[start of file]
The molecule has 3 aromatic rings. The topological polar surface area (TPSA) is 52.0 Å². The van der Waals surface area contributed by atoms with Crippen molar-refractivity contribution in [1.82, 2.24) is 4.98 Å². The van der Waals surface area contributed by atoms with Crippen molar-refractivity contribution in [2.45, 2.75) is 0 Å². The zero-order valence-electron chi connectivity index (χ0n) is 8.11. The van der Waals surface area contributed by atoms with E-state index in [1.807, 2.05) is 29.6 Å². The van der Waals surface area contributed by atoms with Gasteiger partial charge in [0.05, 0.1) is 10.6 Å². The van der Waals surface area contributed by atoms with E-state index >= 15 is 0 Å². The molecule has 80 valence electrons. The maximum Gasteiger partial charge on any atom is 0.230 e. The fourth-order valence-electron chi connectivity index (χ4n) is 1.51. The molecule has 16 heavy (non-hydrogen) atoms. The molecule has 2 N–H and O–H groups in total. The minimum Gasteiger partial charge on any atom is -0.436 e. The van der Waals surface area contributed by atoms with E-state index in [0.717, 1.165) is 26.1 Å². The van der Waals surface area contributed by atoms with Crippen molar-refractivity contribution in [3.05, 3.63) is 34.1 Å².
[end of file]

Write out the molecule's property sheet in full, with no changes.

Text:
The molecule has 3 aromatic rings. The topological polar surface area (TPSA) is 52.0 Å². The van der Waals surface area contributed by atoms with Crippen molar-refractivity contribution in [1.82, 2.24) is 4.98 Å². The van der Waals surface area contributed by atoms with Crippen molar-refractivity contribution in [2.45, 2.75) is 0 Å². The zero-order valence-electron chi connectivity index (χ0n) is 8.11. The van der Waals surface area contributed by atoms with E-state index in [1.807, 2.05) is 29.6 Å². The van der Waals surface area contributed by atoms with Gasteiger partial charge in [0.05, 0.1) is 10.6 Å². The van der Waals surface area contributed by atoms with E-state index >= 15 is 0 Å². The molecule has 80 valence electrons. The maximum Gasteiger partial charge on any atom is 0.230 e. The fourth-order valence-electron chi connectivity index (χ4n) is 1.51. The molecule has 16 heavy (non-hydrogen) atoms. The molecule has 2 N–H and O–H groups in total. The minimum Gasteiger partial charge on any atom is -0.436 e. The van der Waals surface area contributed by atoms with E-state index in [0.717, 1.165) is 26.1 Å². The van der Waals surface area contributed by atoms with Crippen molar-refractivity contribution in [3.05, 3.63) is 34.1 Å².